Some might call the road to getting published rocky, strewn with obstacles and long delays, Sabine Nielsen (writing also as ‘Claire Andersen’) prefers to think of it as “the scenic route”. She had to wait almost 20 years before “Lovelorn” - her first ever novel - was discovered by a publisher, but lots of other thing happened on the way.
I was holidaying with a friend, and a lot of us camping ground dwellers used to leave our light holiday reading – those novels we couldn’t be bothered to cart back to Melbourne or wherever we came from –, on the table provided for folding the washing.
Returning from a lovely long walk along the beach, I left my friend to dash into the laundry and found a stack of romance novels! Eagerly, I snatched them up. Of course, I would never confess to reading romance novels back home, only high-brow, serious stuff dwelt on my book shelves there. But, hey, here I was on holidays and you can’t be expected to plough through the works of Dostoyevsky and Co while trying to relax.
“Have you ever read a Mills and Boon?” I asked my friend. “No,” she replied and her tone said all. “They’re fun,” I defended myself and immediately got absorbed, snuggled into a comfy chair in our crowded little holiday unit. My friend resisted, studiously working her way through Saturday’s Age. But even Saturday’s Age comes to an end and by late Sunday afternoon, she succumbed.
Snorting slightly, she picked up her first Romance . . .
“Hey, this is fun,” she chuckled after a while. And, “Oh, my God . . . Listen to this!”
She read aloud a particularly snazzy bit, where the heroine – far from downtrodden, although financially distraught – laid into the ever-so-dashing hero with wit, humour and intelligence. Needless to say, we worked our way through the stack collected in the laundry, unashamedly giving ourselves to the sheer pleasure of reading something that was highly entertaining and well written.
Maybe, it should have stopped there, at least until the next trip to Barwon Heads, but ...
We started to ring each other up, to share our favourite passages.
The phone rang as I returned home from a dreary day of teaching German as a Second Language to a bunch of unwilling, disinterested Year Nines.
“Listen,” my friend burst out, before I had even plugged in the kettle. “I’ve been thinking, we can do this!” My silence conveyed the row of questions marks, I was too tired to embellish with words. “We can write a romance novel,” she cried impatiently. “It’s perfectly easy. I have written away to Mills and Boon, they issue you with instructions, you know. Tell you exactly, what you have to do, what sort of characters, plots, settings etc. I tell you, we can do this.”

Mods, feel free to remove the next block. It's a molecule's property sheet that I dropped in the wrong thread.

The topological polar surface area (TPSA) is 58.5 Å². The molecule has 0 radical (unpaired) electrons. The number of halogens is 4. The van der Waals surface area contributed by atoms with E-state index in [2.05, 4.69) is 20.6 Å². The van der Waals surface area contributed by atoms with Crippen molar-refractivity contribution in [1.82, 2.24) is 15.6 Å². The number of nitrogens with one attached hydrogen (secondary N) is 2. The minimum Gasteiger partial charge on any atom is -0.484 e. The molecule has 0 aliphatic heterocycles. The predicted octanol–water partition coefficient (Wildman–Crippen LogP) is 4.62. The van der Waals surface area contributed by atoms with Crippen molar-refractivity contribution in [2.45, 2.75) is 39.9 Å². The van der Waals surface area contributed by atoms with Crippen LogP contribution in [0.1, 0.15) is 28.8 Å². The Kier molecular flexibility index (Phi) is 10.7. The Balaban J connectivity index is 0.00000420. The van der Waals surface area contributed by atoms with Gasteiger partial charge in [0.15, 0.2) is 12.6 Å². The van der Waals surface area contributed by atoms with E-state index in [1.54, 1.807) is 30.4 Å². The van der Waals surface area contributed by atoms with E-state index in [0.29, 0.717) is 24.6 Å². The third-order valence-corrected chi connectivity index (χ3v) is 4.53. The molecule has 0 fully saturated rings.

My friend had been working on a series of short stories, which she used to read aloud to me. They were terribly good, so sophisticated that it was only my stupefied teacher’s brain that kept me from understanding and appreciating them fully. I really didn’t mean to go to sleep, either. It was just that the flow of beautiful words had an extremely soothing effect after a week of pouring all your energies into controlling a horde of pubescent aliens.
She startled me out of my exhaustion.
“And when will I find time to do that?” I got the sarcasm just right, the words were positively dripping with it.
She brushed them aside. “We are starting this weekend,” she said firmly. “I’ll copy the instructions and drop them by your house tomorrow.”
Of course, this was ridiculous. An instruction manual on “How to write Romance”? Please!
I had never confided to anyone that I had wanted to be a writer since I was very young.
We had grown up with books and stories, and our parents read to us every night. Even as children, we had book shelves that were bulging. Before I could read myself, I used to take down books and look at the cover, trying to imagine the story hidden inside. My father who had been a POW in America, learned English there and read only English books, used to entertain us after our midday meal with whatever story he was engrossed in at the time. I knew “To kill a Mockingbird” and "A Tree grows in Brooklyn" long before I entered High School. I wanted to become a writer, but originating from a family of grocers that seemed an impossibility - a gross overstepping of one’s place in life. I was born on a small island in the North Sea of the West Coast of Germany, and anybody overreaching him- or herself was severely castigated.
A grocer’s daughter did not become a writer, and Tall Poppies were smartly nipped back. But, you see, I migrated to Australia. Aged only 20, I followed what was supposed to be the love of my life, an Australian, to his home country. Here, one didn’t necessarily need certificates to do what one wanted, and also, one could try one’s hand at anything one liked. I studied, became a teacher, learned to cook, to garden and became a mother.
Fast forward to the camping ground and Barwon Heads almost twenty-five years later:
I was 44, my marriage had broken up, I was on my own, teaching had become a bore . . . and the memory of the secret longing to write suddenly stirred. Timing was perfect – without family cares,